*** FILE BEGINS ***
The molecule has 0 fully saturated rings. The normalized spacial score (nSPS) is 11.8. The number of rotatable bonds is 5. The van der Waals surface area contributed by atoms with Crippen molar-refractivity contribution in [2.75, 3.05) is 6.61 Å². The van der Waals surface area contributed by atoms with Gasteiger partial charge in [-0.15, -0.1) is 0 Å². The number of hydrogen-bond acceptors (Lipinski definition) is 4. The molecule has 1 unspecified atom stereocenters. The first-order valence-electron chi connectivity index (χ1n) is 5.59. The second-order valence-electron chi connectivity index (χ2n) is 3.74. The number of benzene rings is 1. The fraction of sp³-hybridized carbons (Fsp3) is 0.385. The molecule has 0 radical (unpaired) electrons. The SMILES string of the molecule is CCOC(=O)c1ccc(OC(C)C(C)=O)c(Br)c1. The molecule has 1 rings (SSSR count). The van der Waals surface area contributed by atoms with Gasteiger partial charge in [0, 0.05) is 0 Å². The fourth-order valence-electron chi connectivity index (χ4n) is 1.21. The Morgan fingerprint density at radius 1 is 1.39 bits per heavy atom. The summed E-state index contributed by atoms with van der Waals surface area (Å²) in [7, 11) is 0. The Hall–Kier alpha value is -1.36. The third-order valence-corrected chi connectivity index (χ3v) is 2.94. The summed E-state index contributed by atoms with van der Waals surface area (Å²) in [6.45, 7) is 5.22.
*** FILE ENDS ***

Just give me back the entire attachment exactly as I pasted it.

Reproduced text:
The molecule has 0 fully saturated rings. The normalized spacial score (nSPS) is 11.8. The number of rotatable bonds is 5. The van der Waals surface area contributed by atoms with Crippen molar-refractivity contribution in [2.75, 3.05) is 6.61 Å². The van der Waals surface area contributed by atoms with Gasteiger partial charge in [-0.15, -0.1) is 0 Å². The number of hydrogen-bond acceptors (Lipinski definition) is 4. The molecule has 1 unspecified atom stereocenters. The first-order valence-electron chi connectivity index (χ1n) is 5.59. The second-order valence-electron chi connectivity index (χ2n) is 3.74. The number of benzene rings is 1. The fraction of sp³-hybridized carbons (Fsp3) is 0.385. The molecule has 0 radical (unpaired) electrons. The SMILES string of the molecule is CCOC(=O)c1ccc(OC(C)C(C)=O)c(Br)c1. The molecule has 1 rings (SSSR count). The van der Waals surface area contributed by atoms with Gasteiger partial charge in [0, 0.05) is 0 Å². The fourth-order valence-electron chi connectivity index (χ4n) is 1.21. The Morgan fingerprint density at radius 1 is 1.39 bits per heavy atom. The summed E-state index contributed by atoms with van der Waals surface area (Å²) in [7, 11) is 0. The Hall–Kier alpha value is -1.36. The third-order valence-corrected chi connectivity index (χ3v) is 2.94. The summed E-state index contributed by atoms with van der Waals surface area (Å²) in [6.45, 7) is 5.22.